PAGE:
By Richard Ashcroft, Anneke Lucassen, Professor Michael Parker, Marian Verkerk, Guy Widdershoven
Masking the most equipment for interpreting moral difficulties in sleek medication, Anneke Lucassen, a clinician, starts by way of providing an ethically difficult genetics case drawn from her scientific event. it's then analysed from diverse theoretical issues of view. each one ethicist takes a selected method, illustrating it in motion and giving the reader a uncomplicated grounding in its critical components. each one bankruptcy will be learn by itself, yet comparability among them supplies the reader a feeling of to what volume method in scientific ethics concerns, and the way diverse theoretical beginning issues can result in varied sensible conclusions. on the finish, Lucassen deals a clinician's reaction to some of the moral tools defined.
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Extra resources for Case Analysis in Clinical Ethics
Phyllis then reports that she has had ‘the operation’. At around that time she also underwent genetic testing, apparently without actually being asked whether she wished to be genetically tested or not, and without being told that the test results could carry significance for her extended family: ‘he just took the blood sample’. Nevertheless, Phyllis recalls discussions with her oncologist, concerning the reasons for such testing, the results of which – she was led to believe – might be of benefit to herself in determining the best treatment of her particular cancer.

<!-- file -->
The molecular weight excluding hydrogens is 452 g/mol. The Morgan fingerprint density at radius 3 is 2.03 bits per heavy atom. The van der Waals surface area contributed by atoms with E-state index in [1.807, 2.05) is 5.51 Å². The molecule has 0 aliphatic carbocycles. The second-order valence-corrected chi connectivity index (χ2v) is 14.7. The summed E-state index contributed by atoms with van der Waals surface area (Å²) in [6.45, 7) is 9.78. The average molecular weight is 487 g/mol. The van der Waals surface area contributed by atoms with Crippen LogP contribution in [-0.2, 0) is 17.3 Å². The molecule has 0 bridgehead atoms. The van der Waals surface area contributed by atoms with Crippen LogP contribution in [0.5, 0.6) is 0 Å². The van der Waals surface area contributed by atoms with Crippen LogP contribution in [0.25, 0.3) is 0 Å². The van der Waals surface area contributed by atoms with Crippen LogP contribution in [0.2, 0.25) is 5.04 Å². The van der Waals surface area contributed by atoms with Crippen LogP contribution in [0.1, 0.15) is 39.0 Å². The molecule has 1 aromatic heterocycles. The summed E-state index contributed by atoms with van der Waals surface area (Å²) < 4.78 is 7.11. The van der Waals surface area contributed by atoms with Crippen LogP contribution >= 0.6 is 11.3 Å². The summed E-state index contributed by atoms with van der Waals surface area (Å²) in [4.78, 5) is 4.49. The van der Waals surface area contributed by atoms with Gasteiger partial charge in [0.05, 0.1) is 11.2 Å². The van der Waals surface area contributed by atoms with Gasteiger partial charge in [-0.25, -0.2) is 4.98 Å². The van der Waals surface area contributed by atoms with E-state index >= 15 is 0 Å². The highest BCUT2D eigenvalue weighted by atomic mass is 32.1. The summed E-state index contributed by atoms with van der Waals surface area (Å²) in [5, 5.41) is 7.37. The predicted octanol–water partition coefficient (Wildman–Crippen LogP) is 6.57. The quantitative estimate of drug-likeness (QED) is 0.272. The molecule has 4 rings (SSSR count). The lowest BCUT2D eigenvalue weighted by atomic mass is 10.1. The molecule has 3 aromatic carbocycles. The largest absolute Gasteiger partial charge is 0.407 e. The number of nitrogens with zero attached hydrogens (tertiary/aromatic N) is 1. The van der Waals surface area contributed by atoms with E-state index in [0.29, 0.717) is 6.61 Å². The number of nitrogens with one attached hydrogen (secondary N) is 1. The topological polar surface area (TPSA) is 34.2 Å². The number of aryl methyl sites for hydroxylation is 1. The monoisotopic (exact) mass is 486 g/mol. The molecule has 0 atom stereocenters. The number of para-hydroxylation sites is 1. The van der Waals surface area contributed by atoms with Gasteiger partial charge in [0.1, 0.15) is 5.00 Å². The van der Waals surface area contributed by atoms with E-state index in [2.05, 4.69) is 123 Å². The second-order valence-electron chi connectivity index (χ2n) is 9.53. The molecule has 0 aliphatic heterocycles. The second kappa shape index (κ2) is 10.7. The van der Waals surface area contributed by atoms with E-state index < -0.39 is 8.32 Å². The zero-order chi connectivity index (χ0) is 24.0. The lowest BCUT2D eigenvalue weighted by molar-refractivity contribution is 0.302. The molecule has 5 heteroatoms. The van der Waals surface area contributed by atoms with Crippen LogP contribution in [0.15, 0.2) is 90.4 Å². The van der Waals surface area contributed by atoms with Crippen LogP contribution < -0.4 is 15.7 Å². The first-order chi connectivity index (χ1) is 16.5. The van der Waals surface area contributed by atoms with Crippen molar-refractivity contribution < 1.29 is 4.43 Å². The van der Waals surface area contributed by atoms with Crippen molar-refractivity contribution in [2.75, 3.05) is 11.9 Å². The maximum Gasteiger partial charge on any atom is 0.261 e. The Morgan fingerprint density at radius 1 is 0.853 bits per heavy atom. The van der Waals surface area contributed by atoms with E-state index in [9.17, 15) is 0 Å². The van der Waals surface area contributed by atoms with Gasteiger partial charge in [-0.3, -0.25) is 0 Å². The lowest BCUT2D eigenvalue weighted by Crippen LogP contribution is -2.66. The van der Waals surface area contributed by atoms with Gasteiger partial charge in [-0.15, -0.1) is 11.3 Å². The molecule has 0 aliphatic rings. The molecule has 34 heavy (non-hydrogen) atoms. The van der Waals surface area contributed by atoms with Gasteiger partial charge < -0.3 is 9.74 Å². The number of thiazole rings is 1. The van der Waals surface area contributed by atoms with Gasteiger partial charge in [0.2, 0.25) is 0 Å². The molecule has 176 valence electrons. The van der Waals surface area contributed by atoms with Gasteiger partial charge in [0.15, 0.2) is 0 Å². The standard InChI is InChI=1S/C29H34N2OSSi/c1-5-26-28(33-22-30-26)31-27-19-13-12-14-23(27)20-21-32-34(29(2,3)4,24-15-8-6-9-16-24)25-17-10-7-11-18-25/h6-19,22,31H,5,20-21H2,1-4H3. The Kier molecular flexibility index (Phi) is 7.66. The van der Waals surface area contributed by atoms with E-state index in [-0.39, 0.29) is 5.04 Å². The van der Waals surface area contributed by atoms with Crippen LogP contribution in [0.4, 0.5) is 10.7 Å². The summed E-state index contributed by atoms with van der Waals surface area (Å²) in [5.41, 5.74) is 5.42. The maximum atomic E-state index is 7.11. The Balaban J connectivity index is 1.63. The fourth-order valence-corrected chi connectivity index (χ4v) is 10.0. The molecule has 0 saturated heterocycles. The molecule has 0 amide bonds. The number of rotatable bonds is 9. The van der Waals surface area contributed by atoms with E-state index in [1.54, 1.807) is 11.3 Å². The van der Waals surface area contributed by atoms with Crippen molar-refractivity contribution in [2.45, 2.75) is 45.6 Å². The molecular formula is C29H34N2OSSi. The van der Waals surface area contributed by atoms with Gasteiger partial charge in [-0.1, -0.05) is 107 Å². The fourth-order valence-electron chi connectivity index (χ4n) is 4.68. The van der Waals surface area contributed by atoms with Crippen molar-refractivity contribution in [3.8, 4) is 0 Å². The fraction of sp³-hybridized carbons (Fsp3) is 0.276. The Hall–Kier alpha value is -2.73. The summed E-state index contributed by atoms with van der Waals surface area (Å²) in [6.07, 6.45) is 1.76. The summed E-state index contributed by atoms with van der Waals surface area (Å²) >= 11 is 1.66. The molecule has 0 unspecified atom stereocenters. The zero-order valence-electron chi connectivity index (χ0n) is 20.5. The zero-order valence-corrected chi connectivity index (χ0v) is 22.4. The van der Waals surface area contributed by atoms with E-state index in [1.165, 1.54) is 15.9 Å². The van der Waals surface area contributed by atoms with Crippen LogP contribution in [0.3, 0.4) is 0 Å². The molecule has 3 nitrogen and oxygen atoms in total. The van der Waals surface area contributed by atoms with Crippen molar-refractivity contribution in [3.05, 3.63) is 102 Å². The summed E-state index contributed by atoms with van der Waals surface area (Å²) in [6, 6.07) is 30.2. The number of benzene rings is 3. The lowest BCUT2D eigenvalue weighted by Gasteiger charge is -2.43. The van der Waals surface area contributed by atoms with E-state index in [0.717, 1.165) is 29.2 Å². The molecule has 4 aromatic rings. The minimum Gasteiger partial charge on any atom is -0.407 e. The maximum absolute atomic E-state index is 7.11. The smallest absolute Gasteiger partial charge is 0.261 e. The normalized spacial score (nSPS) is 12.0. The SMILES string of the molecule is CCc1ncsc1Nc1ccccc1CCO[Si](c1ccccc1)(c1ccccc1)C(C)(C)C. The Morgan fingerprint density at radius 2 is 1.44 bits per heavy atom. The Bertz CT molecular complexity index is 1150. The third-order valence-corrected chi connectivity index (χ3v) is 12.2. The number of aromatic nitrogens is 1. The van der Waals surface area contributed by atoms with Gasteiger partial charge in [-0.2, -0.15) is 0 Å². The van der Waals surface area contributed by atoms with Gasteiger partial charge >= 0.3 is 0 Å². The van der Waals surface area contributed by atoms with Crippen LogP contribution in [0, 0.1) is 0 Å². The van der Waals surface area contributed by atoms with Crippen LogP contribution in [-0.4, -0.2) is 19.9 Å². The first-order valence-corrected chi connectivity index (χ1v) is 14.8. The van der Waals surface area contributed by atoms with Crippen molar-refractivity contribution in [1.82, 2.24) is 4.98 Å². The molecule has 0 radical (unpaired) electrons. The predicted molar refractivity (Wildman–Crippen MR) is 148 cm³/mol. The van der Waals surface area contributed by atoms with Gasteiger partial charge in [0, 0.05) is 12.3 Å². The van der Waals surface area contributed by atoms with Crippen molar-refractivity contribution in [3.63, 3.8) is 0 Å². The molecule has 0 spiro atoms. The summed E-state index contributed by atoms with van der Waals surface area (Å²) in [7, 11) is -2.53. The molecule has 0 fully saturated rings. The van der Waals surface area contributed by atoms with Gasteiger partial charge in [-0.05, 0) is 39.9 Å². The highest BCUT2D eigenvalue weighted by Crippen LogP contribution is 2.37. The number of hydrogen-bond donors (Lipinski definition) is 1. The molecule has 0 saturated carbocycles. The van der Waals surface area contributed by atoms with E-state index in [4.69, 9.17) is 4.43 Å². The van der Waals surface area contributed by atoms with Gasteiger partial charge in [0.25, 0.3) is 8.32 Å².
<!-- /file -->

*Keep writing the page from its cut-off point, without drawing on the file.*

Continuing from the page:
Or should we advise Jane that there is not enough evidence for surgery in any case? Even without these ambiguities I feel it is difficult to know how to proceed when there is such a direct clash of interests between family members. Clearly, negotiation might help but my colleague has tried hard to suggest to Phyllis that it would be in the interest of her family to disclose (and that in itself is difficult to do without breaking Jane’s confidentiality), but she just doesn’t see it as in her best interest.
She has information that is highly relevant to Jane, yet she is withholding it. I think that we should make it a condition of testing in the first place, that it will be all right to use the test result for the benefit of other family members. Of course, I realise this may prevent people like Phyllis taking the test in the first place, so Jane would be no better off, but at least we wouldn’t be in the difficult dilemma we are in now. Personally, I feel it is wrong to be referring Jane on for such major surgery when I have information, which I cannot share with her, that may make this surgery unnecessary.